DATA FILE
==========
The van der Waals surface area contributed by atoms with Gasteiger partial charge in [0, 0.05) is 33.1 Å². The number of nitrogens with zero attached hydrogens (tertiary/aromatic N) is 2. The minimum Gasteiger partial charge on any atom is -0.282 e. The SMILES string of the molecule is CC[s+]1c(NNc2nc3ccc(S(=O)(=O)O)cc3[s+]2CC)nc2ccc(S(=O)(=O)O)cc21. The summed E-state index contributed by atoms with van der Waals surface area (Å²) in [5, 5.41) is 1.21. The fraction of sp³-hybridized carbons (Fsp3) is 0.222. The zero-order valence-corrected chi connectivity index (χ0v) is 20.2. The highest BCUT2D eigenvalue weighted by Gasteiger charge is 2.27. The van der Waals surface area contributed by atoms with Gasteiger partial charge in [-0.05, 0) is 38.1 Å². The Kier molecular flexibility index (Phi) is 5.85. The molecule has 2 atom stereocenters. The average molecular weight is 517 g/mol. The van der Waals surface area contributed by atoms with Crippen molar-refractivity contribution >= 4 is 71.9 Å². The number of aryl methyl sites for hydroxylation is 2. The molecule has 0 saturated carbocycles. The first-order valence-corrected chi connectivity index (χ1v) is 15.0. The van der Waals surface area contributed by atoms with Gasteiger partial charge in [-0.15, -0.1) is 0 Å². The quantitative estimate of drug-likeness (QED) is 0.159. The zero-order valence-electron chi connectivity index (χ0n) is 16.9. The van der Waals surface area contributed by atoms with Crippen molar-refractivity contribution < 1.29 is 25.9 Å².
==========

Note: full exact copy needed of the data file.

The van der Waals surface area contributed by atoms with Gasteiger partial charge in [0, 0.05) is 33.1 Å². The number of nitrogens with zero attached hydrogens (tertiary/aromatic N) is 2. The minimum Gasteiger partial charge on any atom is -0.282 e. The SMILES string of the molecule is CC[s+]1c(NNc2nc3ccc(S(=O)(=O)O)cc3[s+]2CC)nc2ccc(S(=O)(=O)O)cc21. The summed E-state index contributed by atoms with van der Waals surface area (Å²) in [5, 5.41) is 1.21. The fraction of sp³-hybridized carbons (Fsp3) is 0.222. The zero-order valence-corrected chi connectivity index (χ0v) is 20.2. The highest BCUT2D eigenvalue weighted by Gasteiger charge is 2.27. The van der Waals surface area contributed by atoms with Gasteiger partial charge in [-0.05, 0) is 38.1 Å². The Kier molecular flexibility index (Phi) is 5.85. The molecule has 2 atom stereocenters. The average molecular weight is 517 g/mol. The van der Waals surface area contributed by atoms with Crippen molar-refractivity contribution >= 4 is 71.9 Å². The number of aryl methyl sites for hydroxylation is 2. The molecule has 0 saturated carbocycles. The first-order valence-corrected chi connectivity index (χ1v) is 15.0. The van der Waals surface area contributed by atoms with Gasteiger partial charge in [-0.15, -0.1) is 0 Å². The quantitative estimate of drug-likeness (QED) is 0.159. The zero-order valence-electron chi connectivity index (χ0n) is 16.9. The van der Waals surface area contributed by atoms with Crippen molar-refractivity contribution < 1.29 is 25.9 Å².